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Winter home of the Snow Geese and one of Canada's top birdwatching sites.
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The Naturehood Program

Nature Canada has partnered with our Society from 2016 to 2020 to provide free Sanctuary nature programs to schools qualifying as "inner city" in the Greater Vancouver area. This was done through their Naturehood Program.

Visit the NatureHood website for more information!

"NatureHood inspires urban residents to connect with nature through celebratory events, educational and stewardship activities and events, and wildlife observation, all set in urban green spaces and Important Bird and Biodiversity Areas (IBA). Through strong partnerships with grassroots naturalist clubs and allies across Canada, NatureHood promotes nature awareness at the local level and exposes a new generation of nature lovers, naturalists and citizen scientists to nature all around them." (Naturehood website)

Qualifying classes signed up to receive a free Sanctuary program and were also reimbursed for their bus costs out to the Sanctuary. The registration week for this program is understandably very hectic every fall, as many classes wish to participate. We do our best to provide the opportunity to as many classes as possible. We thought we would share some of the comments from the students, teachers, and our own program leaders here at the Sanctuary.

What did the kids say?


Votes On Favourite Birds:

Peregrine Falcon
Great Horned Owl
Black-capped Chickadee
Red-winged Blackbird
Sandhill Crane
Northern Saw-whet Owl
"The ducks"
Snow Geese

More Quotes:

An amazing and scientific field trip!
It was great to learn so much scientific stuff about birds!
We really like the birds, this is a great place!
It rained but we had so much fun!
Birds are so cool! I had 20 chickadees land on me!
I came back to show my parents this place.


Teachers & Staff

(Staff) "The Great Horned Owl perched in the same tree for a few weeks was a favourite bird for the October classes. This species roosts every winter along the East Dyke, and the birds all have their favourite trees. Most people do not get a chance to see an owl in the wild, so this was a real hit with the students."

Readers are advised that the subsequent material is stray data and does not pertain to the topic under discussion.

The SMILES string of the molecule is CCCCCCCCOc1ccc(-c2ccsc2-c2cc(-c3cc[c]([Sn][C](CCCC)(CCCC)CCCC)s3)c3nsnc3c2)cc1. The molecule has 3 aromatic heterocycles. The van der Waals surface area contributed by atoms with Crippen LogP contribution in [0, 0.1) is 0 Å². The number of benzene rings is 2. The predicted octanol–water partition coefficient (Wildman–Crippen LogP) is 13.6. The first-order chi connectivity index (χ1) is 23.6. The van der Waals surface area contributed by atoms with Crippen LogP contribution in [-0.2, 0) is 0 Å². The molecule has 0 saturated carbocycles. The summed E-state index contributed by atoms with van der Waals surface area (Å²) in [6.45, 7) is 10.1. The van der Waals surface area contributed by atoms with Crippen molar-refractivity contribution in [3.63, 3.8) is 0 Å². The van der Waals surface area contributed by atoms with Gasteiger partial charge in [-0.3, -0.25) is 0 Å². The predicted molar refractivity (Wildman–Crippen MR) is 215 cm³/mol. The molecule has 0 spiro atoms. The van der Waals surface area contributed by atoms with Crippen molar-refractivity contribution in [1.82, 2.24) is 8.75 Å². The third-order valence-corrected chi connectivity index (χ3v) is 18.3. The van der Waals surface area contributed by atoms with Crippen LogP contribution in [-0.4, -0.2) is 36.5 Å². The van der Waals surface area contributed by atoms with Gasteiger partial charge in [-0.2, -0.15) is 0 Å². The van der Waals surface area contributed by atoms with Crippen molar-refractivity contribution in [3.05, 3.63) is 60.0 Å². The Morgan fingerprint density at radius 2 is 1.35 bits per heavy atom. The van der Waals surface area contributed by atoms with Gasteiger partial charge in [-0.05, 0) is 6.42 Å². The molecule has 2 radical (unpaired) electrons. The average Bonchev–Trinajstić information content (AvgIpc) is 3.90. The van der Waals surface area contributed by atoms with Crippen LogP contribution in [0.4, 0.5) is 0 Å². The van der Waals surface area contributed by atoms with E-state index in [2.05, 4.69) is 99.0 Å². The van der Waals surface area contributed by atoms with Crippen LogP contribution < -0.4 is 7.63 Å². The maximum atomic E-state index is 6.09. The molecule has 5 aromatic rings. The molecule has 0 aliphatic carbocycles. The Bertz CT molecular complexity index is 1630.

(Staff) Black-capped Chickadees are the favourites of winter classes, as these charming little birds will land on the hands of visitors for sunflowers seeds.(Teacher) "What struck me the most was watching some of my most hyper and emotionally distraught students actually be still for periods of time as they fed the birds. The looks of awe and wonder on their faces will be with me forever. For me, that was worth everything, right there in those moments."

(Staff)" It was probably not the best idea, in retrospect, to show the visiting class the White-footed Deermouse we had caught in our office, especially as they are very nimble and able to leap out of a bucket and bounce through a class of kids and under the bus they came in. There was much screaming, but an opportunity to discuss how the presence of rodents in the Sanctuary is what makes it especially good hunting grounds for owls and hawks. Always a teachable moment!"

(Teacher) " This was my first time at the sanctuary and I would definitely love to come again. Thank you so very much for offering such an incredible opportunity for us and our students, as well as for maintaining such a wonderful space for these amazing creatures."

(Teacher) "We did a Field Trip Report that was displayed at the school. The students also made a bird feeder that they designed using only recycled material. They shared the bird feeder and the names local birds with their Grade 1 Buddies. They also brought their bird feeders home to try and attract some birds."

(Teacher) " In grade 3 and 4 we teach about habitats, ecosystems, and animal adaptations. This field trip covers it all! We focused primarily on adaptations of birds (since we knew we were coming) and it was so powerful for students to have the opportunity to pick up and touch bird bones and discuss these adaptations. "

(Teacher) " Connecting students to nature is so important. If children are exposed to nature at a young age, then we think they will care for the earth throughout their lives because they feel more connected to it. "

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